Tuesday September 12, 2017
Common words associated with adolescence often include: argumentative, raging hormones, moody, uncommunicative, immature, risk-taking, and irrational. While we must acknowledge a certain amount of truth in using such words to describe adolescence, such an overriding negative outlook can sometimes prevent parents and other adults from focusing on the positive and inspiring attributes of adolescents as both individuals and a unique population. Fortunately for both parents and adolescents, current research has begun to challenge and expound on our understanding of the adolescent brain, behavior, and overall development.
To continue the summer series, Alison R. Hester, MS, LMFT will provide listeners with a discussion to better understand the complex and unique developmental stage of adolescence, with an emphasis on the role of neurobiology and interpersonal relationships. With a greater understanding of adolescent development, parents and adolescents can work together to decrease possible negative outcomes and maintain open and communicative relationships.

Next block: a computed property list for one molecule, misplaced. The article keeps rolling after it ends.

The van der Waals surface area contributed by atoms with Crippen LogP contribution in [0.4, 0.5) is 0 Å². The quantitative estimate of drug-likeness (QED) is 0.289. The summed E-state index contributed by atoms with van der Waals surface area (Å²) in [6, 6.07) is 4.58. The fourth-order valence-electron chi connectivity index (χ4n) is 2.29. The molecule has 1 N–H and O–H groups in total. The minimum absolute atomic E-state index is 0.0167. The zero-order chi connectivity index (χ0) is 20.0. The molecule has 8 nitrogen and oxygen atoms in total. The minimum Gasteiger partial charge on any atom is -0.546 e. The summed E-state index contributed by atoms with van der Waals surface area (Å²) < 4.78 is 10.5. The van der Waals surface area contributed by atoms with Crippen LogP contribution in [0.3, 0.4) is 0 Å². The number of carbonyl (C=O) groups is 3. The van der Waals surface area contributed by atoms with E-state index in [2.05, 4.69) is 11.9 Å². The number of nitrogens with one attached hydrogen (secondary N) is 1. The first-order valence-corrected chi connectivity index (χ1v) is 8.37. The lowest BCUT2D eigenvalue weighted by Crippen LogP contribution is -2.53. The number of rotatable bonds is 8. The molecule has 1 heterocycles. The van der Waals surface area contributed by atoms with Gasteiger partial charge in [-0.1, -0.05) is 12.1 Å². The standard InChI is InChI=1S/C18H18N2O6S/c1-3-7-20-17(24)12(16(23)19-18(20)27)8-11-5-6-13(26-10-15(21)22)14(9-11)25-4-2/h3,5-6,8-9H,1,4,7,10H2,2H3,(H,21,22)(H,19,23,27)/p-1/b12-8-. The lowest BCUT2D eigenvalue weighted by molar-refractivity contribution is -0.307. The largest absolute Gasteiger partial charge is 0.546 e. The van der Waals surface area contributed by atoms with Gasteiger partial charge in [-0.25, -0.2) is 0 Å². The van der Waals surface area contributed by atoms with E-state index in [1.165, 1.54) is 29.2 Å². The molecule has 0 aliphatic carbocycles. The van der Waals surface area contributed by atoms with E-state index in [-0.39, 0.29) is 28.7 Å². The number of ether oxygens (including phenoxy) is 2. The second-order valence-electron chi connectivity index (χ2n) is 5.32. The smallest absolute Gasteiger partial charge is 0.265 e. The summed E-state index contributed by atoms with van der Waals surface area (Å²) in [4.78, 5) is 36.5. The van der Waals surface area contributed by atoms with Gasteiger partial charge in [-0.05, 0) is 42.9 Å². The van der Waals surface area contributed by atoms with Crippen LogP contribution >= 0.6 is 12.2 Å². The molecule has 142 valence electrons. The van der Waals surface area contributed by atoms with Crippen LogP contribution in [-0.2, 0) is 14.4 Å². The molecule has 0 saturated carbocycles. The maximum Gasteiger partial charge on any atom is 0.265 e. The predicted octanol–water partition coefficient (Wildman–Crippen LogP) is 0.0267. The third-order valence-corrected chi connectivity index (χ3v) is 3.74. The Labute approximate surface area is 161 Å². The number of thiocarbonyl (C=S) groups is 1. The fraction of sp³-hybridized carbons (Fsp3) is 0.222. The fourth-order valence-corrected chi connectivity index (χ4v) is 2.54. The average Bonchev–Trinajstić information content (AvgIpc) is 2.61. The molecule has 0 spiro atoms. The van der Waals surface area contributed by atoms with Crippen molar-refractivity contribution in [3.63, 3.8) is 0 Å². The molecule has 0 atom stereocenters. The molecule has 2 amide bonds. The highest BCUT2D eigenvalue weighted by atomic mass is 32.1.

In addition to highlighting distinctive adolescent neurobiological features, Alison will discuss how family therapy can be effective in the following: resolving conflict between adolescents and parents, increasing connection by acknowledging emotional expression and experience, and the critical role of maintained communication and support for adolescents as they maneuver such a trying, yet brilliant stage in their lives. This talk is open to anyone interested in learning more about adolescent development, ideas for increasing support, connection and effective communication between adolescents, parents and adults.
- October 10th, 2017: “Parenting for Strong Self-Esteem from Birth to College” by Dave Thornsen, PsyD
- November 14th, 2017: “Making Meaning Out of Birth Trauma” by Kelsey Nimmo, MA, LLMFT, LLPC, RYT, CD(DONA), ADS
- December 12th, 2017: “Create Art: Beating the Holiday Stress” by Kerry Huver MPS, LPC, ATR-BC, CADCM, IMH-Elll